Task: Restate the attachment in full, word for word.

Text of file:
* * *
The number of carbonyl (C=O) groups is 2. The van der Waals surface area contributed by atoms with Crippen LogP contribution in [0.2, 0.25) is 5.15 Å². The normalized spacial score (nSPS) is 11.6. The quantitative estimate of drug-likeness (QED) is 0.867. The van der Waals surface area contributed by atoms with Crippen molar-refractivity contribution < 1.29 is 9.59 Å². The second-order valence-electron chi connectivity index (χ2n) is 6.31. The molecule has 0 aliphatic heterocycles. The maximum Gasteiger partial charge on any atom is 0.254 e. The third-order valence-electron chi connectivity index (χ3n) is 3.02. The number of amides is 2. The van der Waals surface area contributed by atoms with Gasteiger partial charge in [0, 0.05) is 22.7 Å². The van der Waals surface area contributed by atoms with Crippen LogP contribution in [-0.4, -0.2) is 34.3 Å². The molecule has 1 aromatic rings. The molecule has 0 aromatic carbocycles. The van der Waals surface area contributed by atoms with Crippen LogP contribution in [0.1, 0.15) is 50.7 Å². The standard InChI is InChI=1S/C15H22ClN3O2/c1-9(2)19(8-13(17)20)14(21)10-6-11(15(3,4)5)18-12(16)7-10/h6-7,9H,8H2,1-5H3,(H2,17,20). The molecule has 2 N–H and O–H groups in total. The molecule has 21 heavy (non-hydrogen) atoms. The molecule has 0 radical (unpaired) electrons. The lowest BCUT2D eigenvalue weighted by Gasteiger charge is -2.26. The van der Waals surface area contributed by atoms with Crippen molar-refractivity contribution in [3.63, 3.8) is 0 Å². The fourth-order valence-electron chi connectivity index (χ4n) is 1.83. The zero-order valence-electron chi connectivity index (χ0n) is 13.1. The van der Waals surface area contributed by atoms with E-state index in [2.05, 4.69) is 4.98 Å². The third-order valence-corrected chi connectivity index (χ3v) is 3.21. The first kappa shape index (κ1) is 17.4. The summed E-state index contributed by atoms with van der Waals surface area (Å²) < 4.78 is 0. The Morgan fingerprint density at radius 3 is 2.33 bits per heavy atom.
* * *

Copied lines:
The number of carbonyl (C=O) groups is 2. The van der Waals surface area contributed by atoms with Crippen LogP contribution in [0.2, 0.25) is 5.15 Å². The normalized spacial score (nSPS) is 11.6. The quantitative estimate of drug-likeness (QED) is 0.867. The van der Waals surface area contributed by atoms with Crippen molar-refractivity contribution < 1.29 is 9.59 Å². The second-order valence-electron chi connectivity index (χ2n) is 6.31. The molecule has 0 aliphatic heterocycles. The maximum Gasteiger partial charge on any atom is 0.254 e. The third-order valence-electron chi connectivity index (χ3n) is 3.02. The number of amides is 2. The van der Waals surface area contributed by atoms with Gasteiger partial charge in [0, 0.05) is 22.7 Å². The van der Waals surface area contributed by atoms with Crippen LogP contribution in [-0.4, -0.2) is 34.3 Å². The molecule has 1 aromatic rings. The molecule has 0 aromatic carbocycles. The van der Waals surface area contributed by atoms with Crippen LogP contribution in [0.1, 0.15) is 50.7 Å². The standard InChI is InChI=1S/C15H22ClN3O2/c1-9(2)19(8-13(17)20)14(21)10-6-11(15(3,4)5)18-12(16)7-10/h6-7,9H,8H2,1-5H3,(H2,17,20). The molecule has 2 N–H and O–H groups in total. The molecule has 21 heavy (non-hydrogen) atoms. The molecule has 0 radical (unpaired) electrons. The lowest BCUT2D eigenvalue weighted by Gasteiger charge is -2.26. The van der Waals surface area contributed by atoms with Crippen molar-refractivity contribution in [3.63, 3.8) is 0 Å². The fourth-order valence-electron chi connectivity index (χ4n) is 1.83. The zero-order valence-electron chi connectivity index (χ0n) is 13.1. The van der Waals surface area contributed by atoms with E-state index in [2.05, 4.69) is 4.98 Å². The third-order valence-corrected chi connectivity index (χ3v) is 3.21. The first kappa shape index (κ1) is 17.4. The summed E-state index contributed by atoms with van der Waals surface area (Å²) < 4.78 is 0. The Morgan fingerprint density at radius 3 is 2.33 bits per heavy atom.